Behavioural and trophic variation within a well-established invasive round goby population

This is a Preprint and has not been peer reviewed. This is version 2 of this Preprint.

Add a Comment

You must log in to post a comment.


There are no comments or no comments have been made public for this article.


Download Preprint

Supplementary Files

Nicholas Patrick Moran , Jane Windfeldt Behrens


An animal’s behavioural traits can influence the outcomes of ecological interactions within their food-web, including what they eat, their vulnerability to predation and who they compete with. Despite this, few studies have directly measured links between among-individual behavioural and trophic variation. Invasive species like the round goby (Neogobius melanostomus) are often found to have consistent among-individual differences in behaviour within and between populations across their invasion front. Therefore, an individualized approach to invasive populations and their ecological interactions may be valuable to understanding their impacts on recipient ecosystems. Using non-lethal methods to measure trophic variation (i.e., stable isotope analysis via fin clips) and passive individual tagging, we analysed behavioural trait/personality variation and trophic variation to explore links between the two. Focusing on an established population of round gobies in the Guldborgsund strait in the southwest Baltic Sea, we found significant among-individual variation in bold-exploratory traits in novel environment and refuge emergence assays. We also found strong intraspecific trophic variation, with particularly high variation in carbon-12 – carbon-13 (δ13C) suggesting that individual round gobies differ in what they are feeding on and/or where they forage. Diet reconstruction results support previous studies showing that gastropods and bivalves are major contributors to their diet, but the large differences in isotope values suggest that individual variation influences how they interact with prey communities. There were few links between behavioural and trophic variation, nonetheless this study shows that measuring behavioural-trophic links is a viable approach for exploring if and how behavioural traits may influence individual-level ecological variation.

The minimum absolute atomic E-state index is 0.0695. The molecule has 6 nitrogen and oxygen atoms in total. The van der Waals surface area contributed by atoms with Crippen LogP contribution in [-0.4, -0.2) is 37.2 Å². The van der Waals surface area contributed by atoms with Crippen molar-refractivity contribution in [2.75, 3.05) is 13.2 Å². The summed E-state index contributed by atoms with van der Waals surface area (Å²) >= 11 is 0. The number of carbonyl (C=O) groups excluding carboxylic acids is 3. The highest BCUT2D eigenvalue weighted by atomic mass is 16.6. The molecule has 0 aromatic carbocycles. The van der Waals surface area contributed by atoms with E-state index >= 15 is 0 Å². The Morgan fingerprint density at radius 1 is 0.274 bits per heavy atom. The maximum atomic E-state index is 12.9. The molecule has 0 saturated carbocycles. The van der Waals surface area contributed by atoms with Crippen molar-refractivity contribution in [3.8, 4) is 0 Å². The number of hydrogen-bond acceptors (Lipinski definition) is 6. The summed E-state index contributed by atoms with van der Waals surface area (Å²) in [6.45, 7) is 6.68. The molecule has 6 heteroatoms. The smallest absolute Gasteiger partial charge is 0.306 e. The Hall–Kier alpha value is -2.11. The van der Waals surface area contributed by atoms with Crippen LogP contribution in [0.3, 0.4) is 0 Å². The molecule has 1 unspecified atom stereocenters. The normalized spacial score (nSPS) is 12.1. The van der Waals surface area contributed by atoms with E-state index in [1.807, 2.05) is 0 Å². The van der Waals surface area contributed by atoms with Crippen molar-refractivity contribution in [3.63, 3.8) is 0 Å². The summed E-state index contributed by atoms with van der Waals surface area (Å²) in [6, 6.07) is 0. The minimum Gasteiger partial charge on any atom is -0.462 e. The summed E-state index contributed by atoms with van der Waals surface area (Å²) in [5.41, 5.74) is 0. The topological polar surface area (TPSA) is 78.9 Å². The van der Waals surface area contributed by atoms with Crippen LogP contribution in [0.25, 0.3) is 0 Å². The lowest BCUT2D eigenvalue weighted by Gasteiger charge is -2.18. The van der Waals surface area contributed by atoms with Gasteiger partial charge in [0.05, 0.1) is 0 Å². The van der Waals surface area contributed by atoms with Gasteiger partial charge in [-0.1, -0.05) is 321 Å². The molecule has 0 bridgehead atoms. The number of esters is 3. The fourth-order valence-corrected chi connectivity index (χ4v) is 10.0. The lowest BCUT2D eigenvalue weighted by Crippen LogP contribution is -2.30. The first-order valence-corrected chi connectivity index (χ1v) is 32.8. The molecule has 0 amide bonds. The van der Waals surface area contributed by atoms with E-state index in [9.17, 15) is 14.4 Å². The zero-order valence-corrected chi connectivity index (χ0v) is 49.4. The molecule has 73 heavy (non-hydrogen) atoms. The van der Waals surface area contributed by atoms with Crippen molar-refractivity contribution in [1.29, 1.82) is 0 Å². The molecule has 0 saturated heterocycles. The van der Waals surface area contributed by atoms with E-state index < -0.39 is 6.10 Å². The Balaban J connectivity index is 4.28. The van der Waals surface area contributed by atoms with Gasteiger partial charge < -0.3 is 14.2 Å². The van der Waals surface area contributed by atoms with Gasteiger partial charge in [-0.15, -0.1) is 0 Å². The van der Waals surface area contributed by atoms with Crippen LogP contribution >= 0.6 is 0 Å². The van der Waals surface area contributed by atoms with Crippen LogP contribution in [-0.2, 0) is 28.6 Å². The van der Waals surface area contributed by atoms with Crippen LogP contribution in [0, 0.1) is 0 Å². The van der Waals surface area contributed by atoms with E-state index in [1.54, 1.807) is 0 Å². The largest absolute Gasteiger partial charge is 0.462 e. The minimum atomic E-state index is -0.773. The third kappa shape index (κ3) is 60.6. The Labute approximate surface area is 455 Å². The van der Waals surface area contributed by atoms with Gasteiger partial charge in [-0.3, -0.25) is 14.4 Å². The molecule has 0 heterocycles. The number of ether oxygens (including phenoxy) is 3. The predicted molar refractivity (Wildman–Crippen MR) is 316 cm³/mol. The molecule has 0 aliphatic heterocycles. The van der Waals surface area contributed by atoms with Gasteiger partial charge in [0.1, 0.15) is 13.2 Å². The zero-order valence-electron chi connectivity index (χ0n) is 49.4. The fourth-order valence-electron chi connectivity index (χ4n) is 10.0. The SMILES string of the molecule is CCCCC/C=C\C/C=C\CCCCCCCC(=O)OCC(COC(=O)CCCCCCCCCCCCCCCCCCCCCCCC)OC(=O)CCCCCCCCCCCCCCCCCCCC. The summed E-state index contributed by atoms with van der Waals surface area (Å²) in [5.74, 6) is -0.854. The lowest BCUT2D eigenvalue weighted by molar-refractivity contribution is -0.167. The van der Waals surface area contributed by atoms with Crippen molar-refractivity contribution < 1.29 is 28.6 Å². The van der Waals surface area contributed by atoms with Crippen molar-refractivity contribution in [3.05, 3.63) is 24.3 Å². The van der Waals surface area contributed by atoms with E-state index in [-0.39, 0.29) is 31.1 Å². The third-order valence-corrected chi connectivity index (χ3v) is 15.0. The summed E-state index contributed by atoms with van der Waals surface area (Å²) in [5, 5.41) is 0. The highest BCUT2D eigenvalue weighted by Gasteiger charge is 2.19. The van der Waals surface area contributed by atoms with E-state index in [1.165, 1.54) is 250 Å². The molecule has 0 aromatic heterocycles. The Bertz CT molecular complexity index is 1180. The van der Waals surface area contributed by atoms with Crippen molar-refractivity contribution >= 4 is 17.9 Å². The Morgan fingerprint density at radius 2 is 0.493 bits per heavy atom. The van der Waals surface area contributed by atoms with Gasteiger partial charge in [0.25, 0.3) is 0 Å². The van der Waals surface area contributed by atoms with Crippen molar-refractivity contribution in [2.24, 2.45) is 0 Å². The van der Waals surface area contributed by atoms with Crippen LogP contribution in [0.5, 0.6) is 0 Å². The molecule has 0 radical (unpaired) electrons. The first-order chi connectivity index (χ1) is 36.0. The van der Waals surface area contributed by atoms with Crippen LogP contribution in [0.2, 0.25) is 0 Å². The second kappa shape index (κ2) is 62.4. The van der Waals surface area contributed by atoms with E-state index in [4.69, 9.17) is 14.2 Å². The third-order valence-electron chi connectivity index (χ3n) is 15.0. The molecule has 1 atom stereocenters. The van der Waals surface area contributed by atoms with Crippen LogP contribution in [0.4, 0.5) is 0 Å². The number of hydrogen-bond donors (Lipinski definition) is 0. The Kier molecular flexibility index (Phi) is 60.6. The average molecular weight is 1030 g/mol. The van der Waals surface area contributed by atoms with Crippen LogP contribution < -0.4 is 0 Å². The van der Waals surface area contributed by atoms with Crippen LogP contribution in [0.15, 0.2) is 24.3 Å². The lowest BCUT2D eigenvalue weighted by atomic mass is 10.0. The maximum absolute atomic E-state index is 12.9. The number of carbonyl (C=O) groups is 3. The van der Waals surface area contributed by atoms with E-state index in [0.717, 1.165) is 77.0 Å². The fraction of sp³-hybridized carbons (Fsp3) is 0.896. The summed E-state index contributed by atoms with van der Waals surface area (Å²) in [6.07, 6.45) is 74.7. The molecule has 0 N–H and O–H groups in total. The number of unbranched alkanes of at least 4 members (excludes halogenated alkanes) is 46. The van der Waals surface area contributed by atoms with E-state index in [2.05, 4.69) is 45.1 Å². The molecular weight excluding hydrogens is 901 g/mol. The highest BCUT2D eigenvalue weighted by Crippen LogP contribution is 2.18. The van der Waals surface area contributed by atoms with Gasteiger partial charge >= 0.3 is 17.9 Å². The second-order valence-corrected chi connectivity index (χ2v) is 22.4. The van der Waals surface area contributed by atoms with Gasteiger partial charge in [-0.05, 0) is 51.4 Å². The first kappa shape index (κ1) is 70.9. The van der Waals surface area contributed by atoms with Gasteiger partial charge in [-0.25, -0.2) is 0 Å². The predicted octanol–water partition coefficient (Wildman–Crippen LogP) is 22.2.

Life Sciences


boldness, diet specialisation, Exploration, individualized niche, Personality, isotopic niche


Published: 2023-11-20 09:32

Last Updated: 2024-04-11 23:43

Older Versions

CC-BY Attribution-NonCommercial 4.0 International

Additional Metadata


Conflict of interest statement:

Data and Code Availability Statement:
All data and code used for processing, analysis and visualization are available at Open Science Framework (, doi: 10.17605/OSF.IO/RNZ7Q).